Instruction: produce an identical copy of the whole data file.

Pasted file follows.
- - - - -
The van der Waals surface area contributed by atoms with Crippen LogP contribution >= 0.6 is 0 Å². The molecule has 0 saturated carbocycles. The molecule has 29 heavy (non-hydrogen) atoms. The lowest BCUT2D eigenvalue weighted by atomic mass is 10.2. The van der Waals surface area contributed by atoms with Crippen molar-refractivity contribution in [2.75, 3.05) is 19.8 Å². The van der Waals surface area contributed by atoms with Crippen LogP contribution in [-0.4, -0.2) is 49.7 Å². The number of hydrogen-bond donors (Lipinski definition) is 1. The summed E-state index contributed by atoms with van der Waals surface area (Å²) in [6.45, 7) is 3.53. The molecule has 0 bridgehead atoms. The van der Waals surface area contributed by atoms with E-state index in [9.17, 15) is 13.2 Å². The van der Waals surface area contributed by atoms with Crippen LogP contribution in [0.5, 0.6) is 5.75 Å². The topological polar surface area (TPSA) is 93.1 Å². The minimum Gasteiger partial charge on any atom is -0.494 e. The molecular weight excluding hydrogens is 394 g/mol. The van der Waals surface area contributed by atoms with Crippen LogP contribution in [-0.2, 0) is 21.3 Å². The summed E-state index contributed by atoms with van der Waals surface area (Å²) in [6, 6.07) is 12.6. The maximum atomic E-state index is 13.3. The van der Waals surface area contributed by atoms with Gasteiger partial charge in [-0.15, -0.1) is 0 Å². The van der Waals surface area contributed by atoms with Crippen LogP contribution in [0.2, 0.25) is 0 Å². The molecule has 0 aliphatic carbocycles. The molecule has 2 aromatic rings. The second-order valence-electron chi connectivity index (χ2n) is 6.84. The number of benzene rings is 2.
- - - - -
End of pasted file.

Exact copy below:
The van der Waals surface area contributed by atoms with Crippen LogP contribution >= 0.6 is 0 Å². The molecule has 0 saturated carbocycles. The molecule has 29 heavy (non-hydrogen) atoms. The lowest BCUT2D eigenvalue weighted by atomic mass is 10.2. The van der Waals surface area contributed by atoms with Crippen molar-refractivity contribution in [2.75, 3.05) is 19.8 Å². The van der Waals surface area contributed by atoms with Crippen LogP contribution in [-0.4, -0.2) is 49.7 Å². The number of hydrogen-bond donors (Lipinski definition) is 1. The summed E-state index contributed by atoms with van der Waals surface area (Å²) in [6.45, 7) is 3.53. The molecule has 0 bridgehead atoms. The van der Waals surface area contributed by atoms with E-state index in [9.17, 15) is 13.2 Å². The van der Waals surface area contributed by atoms with Crippen LogP contribution in [0.5, 0.6) is 5.75 Å². The topological polar surface area (TPSA) is 93.1 Å². The minimum Gasteiger partial charge on any atom is -0.494 e. The molecular weight excluding hydrogens is 394 g/mol. The van der Waals surface area contributed by atoms with Crippen LogP contribution in [-0.2, 0) is 21.3 Å². The summed E-state index contributed by atoms with van der Waals surface area (Å²) in [6, 6.07) is 12.6. The maximum atomic E-state index is 13.3. The van der Waals surface area contributed by atoms with Gasteiger partial charge in [-0.15, -0.1) is 0 Å². The van der Waals surface area contributed by atoms with Crippen LogP contribution in [0.2, 0.25) is 0 Å². The molecule has 0 aliphatic carbocycles. The molecule has 2 aromatic rings. The second-order valence-electron chi connectivity index (χ2n) is 6.84. The number of benzene rings is 2.